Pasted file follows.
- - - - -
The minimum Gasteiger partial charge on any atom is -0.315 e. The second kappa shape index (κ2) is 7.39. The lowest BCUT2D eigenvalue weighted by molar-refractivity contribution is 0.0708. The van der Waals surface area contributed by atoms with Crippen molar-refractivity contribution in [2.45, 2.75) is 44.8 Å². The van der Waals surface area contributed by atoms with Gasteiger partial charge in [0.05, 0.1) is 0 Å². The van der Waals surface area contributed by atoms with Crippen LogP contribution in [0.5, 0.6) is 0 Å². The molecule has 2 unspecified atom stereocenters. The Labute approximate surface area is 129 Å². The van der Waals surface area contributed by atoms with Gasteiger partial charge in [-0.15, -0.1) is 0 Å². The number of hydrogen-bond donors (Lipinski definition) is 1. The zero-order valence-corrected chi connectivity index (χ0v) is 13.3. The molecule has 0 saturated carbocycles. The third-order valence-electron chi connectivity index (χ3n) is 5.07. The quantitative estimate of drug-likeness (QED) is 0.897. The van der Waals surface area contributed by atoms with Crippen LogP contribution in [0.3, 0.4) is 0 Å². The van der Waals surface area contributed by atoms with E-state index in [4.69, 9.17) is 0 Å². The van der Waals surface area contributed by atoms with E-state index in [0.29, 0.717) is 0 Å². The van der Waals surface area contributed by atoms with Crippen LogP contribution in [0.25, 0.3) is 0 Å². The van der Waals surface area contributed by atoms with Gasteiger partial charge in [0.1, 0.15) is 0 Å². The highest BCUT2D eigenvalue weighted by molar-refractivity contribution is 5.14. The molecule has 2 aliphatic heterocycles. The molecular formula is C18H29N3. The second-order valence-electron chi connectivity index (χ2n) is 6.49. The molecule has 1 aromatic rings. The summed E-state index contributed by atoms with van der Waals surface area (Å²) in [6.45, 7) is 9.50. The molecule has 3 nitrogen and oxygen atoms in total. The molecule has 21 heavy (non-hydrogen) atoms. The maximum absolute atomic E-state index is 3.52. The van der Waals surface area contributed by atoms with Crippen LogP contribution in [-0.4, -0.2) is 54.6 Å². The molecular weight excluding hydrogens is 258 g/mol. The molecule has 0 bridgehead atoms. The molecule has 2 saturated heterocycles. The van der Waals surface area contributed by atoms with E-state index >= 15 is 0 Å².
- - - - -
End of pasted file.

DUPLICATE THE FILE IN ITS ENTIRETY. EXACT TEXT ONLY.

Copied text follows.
The minimum Gasteiger partial charge on any atom is -0.315 e. The second kappa shape index (κ2) is 7.39. The lowest BCUT2D eigenvalue weighted by molar-refractivity contribution is 0.0708. The van der Waals surface area contributed by atoms with Crippen molar-refractivity contribution in [2.45, 2.75) is 44.8 Å². The van der Waals surface area contributed by atoms with Gasteiger partial charge in [0.05, 0.1) is 0 Å². The van der Waals surface area contributed by atoms with Crippen LogP contribution in [0.5, 0.6) is 0 Å². The molecule has 2 unspecified atom stereocenters. The Labute approximate surface area is 129 Å². The van der Waals surface area contributed by atoms with Gasteiger partial charge in [-0.15, -0.1) is 0 Å². The number of hydrogen-bond donors (Lipinski definition) is 1. The zero-order valence-corrected chi connectivity index (χ0v) is 13.3. The molecule has 0 saturated carbocycles. The third-order valence-electron chi connectivity index (χ3n) is 5.07. The quantitative estimate of drug-likeness (QED) is 0.897. The van der Waals surface area contributed by atoms with Crippen LogP contribution in [0.3, 0.4) is 0 Å². The van der Waals surface area contributed by atoms with E-state index in [4.69, 9.17) is 0 Å². The van der Waals surface area contributed by atoms with E-state index in [0.29, 0.717) is 0 Å². The van der Waals surface area contributed by atoms with Crippen LogP contribution in [0.25, 0.3) is 0 Å². The van der Waals surface area contributed by atoms with Gasteiger partial charge in [0.1, 0.15) is 0 Å². The highest BCUT2D eigenvalue weighted by molar-refractivity contribution is 5.14. The molecule has 2 aliphatic heterocycles. The molecular formula is C18H29N3. The second-order valence-electron chi connectivity index (χ2n) is 6.49. The molecule has 1 aromatic rings. The summed E-state index contributed by atoms with van der Waals surface area (Å²) in [6.45, 7) is 9.50. The molecule has 3 nitrogen and oxygen atoms in total. The molecule has 21 heavy (non-hydrogen) atoms. The maximum absolute atomic E-state index is 3.52. The van der Waals surface area contributed by atoms with Crippen LogP contribution in [-0.4, -0.2) is 54.6 Å². The molecular weight excluding hydrogens is 258 g/mol. The molecule has 0 bridgehead atoms. The molecule has 2 saturated heterocycles. The van der Waals surface area contributed by atoms with E-state index >= 15 is 0 Å².